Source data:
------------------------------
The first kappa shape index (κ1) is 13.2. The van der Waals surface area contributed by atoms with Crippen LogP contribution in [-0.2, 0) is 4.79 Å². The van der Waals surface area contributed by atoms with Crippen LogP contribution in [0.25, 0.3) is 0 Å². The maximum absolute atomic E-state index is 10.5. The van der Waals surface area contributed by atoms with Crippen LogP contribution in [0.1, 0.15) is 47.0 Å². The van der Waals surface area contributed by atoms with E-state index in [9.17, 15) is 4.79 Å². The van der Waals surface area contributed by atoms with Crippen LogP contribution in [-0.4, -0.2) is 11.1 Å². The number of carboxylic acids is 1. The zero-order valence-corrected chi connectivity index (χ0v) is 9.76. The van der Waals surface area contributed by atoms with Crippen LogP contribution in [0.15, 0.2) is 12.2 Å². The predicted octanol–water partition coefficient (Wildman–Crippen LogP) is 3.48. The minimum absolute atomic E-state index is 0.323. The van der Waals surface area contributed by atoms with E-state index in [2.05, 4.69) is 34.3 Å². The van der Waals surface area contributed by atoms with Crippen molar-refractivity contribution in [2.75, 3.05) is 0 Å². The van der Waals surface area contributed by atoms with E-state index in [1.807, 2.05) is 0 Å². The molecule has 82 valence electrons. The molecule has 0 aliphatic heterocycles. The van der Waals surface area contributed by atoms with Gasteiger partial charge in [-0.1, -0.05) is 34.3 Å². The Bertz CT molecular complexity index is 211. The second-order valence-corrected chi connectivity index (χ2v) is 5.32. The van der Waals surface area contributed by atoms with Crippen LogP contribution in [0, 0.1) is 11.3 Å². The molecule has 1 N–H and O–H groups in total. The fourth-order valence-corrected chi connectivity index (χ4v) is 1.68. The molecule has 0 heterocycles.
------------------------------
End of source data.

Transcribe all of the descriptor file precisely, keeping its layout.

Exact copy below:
The first kappa shape index (κ1) is 13.2. The van der Waals surface area contributed by atoms with Crippen LogP contribution in [-0.2, 0) is 4.79 Å². The van der Waals surface area contributed by atoms with Crippen LogP contribution in [0.25, 0.3) is 0 Å². The maximum absolute atomic E-state index is 10.5. The van der Waals surface area contributed by atoms with Crippen LogP contribution in [0.1, 0.15) is 47.0 Å². The van der Waals surface area contributed by atoms with E-state index in [9.17, 15) is 4.79 Å². The van der Waals surface area contributed by atoms with Crippen LogP contribution in [-0.4, -0.2) is 11.1 Å². The number of carboxylic acids is 1. The zero-order valence-corrected chi connectivity index (χ0v) is 9.76. The van der Waals surface area contributed by atoms with Crippen LogP contribution in [0.15, 0.2) is 12.2 Å². The predicted octanol–water partition coefficient (Wildman–Crippen LogP) is 3.48. The minimum absolute atomic E-state index is 0.323. The van der Waals surface area contributed by atoms with E-state index in [2.05, 4.69) is 34.3 Å². The van der Waals surface area contributed by atoms with Crippen molar-refractivity contribution in [2.75, 3.05) is 0 Å². The van der Waals surface area contributed by atoms with E-state index in [1.807, 2.05) is 0 Å². The molecule has 82 valence electrons. The molecule has 0 aliphatic heterocycles. The van der Waals surface area contributed by atoms with Gasteiger partial charge in [-0.1, -0.05) is 34.3 Å². The Bertz CT molecular complexity index is 211. The second-order valence-corrected chi connectivity index (χ2v) is 5.32. The van der Waals surface area contributed by atoms with Crippen LogP contribution in [0, 0.1) is 11.3 Å². The molecule has 1 N–H and O–H groups in total. The fourth-order valence-corrected chi connectivity index (χ4v) is 1.68. The molecule has 0 heterocycles.